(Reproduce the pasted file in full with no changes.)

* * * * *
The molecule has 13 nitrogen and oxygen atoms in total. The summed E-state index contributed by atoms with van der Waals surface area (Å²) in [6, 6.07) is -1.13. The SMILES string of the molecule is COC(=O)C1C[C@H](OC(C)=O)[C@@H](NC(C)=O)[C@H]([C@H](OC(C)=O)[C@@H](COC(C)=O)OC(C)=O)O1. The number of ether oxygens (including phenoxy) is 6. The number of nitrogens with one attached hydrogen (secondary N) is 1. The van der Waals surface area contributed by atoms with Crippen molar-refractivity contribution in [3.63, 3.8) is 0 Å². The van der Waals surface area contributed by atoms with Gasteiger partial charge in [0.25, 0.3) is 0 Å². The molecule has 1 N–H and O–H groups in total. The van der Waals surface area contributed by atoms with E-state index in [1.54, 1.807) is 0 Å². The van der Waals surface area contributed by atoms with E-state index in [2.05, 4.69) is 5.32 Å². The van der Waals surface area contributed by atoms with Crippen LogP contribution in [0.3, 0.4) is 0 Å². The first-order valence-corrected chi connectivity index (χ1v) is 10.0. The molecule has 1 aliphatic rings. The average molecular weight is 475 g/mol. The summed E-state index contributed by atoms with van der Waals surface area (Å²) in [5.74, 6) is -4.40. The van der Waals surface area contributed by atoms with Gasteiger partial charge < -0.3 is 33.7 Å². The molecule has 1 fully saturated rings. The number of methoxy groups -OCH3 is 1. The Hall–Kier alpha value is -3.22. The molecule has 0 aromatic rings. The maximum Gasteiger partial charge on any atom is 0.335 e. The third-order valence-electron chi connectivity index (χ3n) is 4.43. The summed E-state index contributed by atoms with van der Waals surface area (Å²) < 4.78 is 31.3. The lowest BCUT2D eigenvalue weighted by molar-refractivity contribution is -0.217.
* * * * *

The molecule has 13 nitrogen and oxygen atoms in total. The summed E-state index contributed by atoms with van der Waals surface area (Å²) in [6, 6.07) is -1.13. The SMILES string of the molecule is COC(=O)C1C[C@H](OC(C)=O)[C@@H](NC(C)=O)[C@H]([C@H](OC(C)=O)[C@@H](COC(C)=O)OC(C)=O)O1. The number of ether oxygens (including phenoxy) is 6. The number of nitrogens with one attached hydrogen (secondary N) is 1. The van der Waals surface area contributed by atoms with Crippen molar-refractivity contribution in [3.63, 3.8) is 0 Å². The van der Waals surface area contributed by atoms with Gasteiger partial charge in [0.25, 0.3) is 0 Å². The molecule has 1 N–H and O–H groups in total. The van der Waals surface area contributed by atoms with E-state index in [1.54, 1.807) is 0 Å². The van der Waals surface area contributed by atoms with E-state index in [2.05, 4.69) is 5.32 Å². The van der Waals surface area contributed by atoms with Crippen LogP contribution in [0.3, 0.4) is 0 Å². The first-order valence-corrected chi connectivity index (χ1v) is 10.0. The molecule has 1 aliphatic rings. The average molecular weight is 475 g/mol. The summed E-state index contributed by atoms with van der Waals surface area (Å²) in [5.74, 6) is -4.40. The van der Waals surface area contributed by atoms with Gasteiger partial charge < -0.3 is 33.7 Å². The molecule has 1 fully saturated rings. The number of methoxy groups -OCH3 is 1. The Hall–Kier alpha value is -3.22. The molecule has 0 aromatic rings. The maximum Gasteiger partial charge on any atom is 0.335 e. The third-order valence-electron chi connectivity index (χ3n) is 4.43. The summed E-state index contributed by atoms with van der Waals surface area (Å²) < 4.78 is 31.3. The lowest BCUT2D eigenvalue weighted by molar-refractivity contribution is -0.217.